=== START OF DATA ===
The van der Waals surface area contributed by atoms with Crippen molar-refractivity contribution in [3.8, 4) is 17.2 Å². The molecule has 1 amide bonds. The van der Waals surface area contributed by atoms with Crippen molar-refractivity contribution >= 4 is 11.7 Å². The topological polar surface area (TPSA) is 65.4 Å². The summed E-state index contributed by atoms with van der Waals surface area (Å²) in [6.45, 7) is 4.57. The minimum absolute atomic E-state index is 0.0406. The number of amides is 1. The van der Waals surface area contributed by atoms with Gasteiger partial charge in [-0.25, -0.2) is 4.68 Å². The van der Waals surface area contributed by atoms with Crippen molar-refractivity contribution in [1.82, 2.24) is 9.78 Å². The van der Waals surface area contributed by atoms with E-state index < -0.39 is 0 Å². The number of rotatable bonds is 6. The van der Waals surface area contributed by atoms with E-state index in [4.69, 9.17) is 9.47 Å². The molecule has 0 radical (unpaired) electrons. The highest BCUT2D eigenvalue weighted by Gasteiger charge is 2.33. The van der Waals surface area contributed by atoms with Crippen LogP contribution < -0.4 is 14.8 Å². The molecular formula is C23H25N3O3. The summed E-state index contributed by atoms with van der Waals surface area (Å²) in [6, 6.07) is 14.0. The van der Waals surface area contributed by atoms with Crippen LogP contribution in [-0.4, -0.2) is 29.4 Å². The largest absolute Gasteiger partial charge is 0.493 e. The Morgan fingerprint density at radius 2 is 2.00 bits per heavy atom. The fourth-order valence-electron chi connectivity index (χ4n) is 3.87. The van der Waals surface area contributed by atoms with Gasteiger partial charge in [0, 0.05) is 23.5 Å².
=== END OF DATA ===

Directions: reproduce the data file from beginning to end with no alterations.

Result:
The van der Waals surface area contributed by atoms with Crippen molar-refractivity contribution in [3.8, 4) is 17.2 Å². The molecule has 1 amide bonds. The van der Waals surface area contributed by atoms with Crippen molar-refractivity contribution >= 4 is 11.7 Å². The topological polar surface area (TPSA) is 65.4 Å². The summed E-state index contributed by atoms with van der Waals surface area (Å²) in [6.45, 7) is 4.57. The minimum absolute atomic E-state index is 0.0406. The number of amides is 1. The van der Waals surface area contributed by atoms with Gasteiger partial charge in [-0.25, -0.2) is 4.68 Å². The van der Waals surface area contributed by atoms with Crippen molar-refractivity contribution in [1.82, 2.24) is 9.78 Å². The van der Waals surface area contributed by atoms with E-state index < -0.39 is 0 Å². The number of rotatable bonds is 6. The van der Waals surface area contributed by atoms with E-state index in [4.69, 9.17) is 9.47 Å². The molecule has 0 radical (unpaired) electrons. The highest BCUT2D eigenvalue weighted by Gasteiger charge is 2.33. The van der Waals surface area contributed by atoms with Crippen LogP contribution < -0.4 is 14.8 Å². The molecular formula is C23H25N3O3. The summed E-state index contributed by atoms with van der Waals surface area (Å²) in [6, 6.07) is 14.0. The van der Waals surface area contributed by atoms with Crippen LogP contribution in [-0.4, -0.2) is 29.4 Å². The largest absolute Gasteiger partial charge is 0.493 e. The Morgan fingerprint density at radius 2 is 2.00 bits per heavy atom. The fourth-order valence-electron chi connectivity index (χ4n) is 3.87. The van der Waals surface area contributed by atoms with Gasteiger partial charge in [0, 0.05) is 23.5 Å².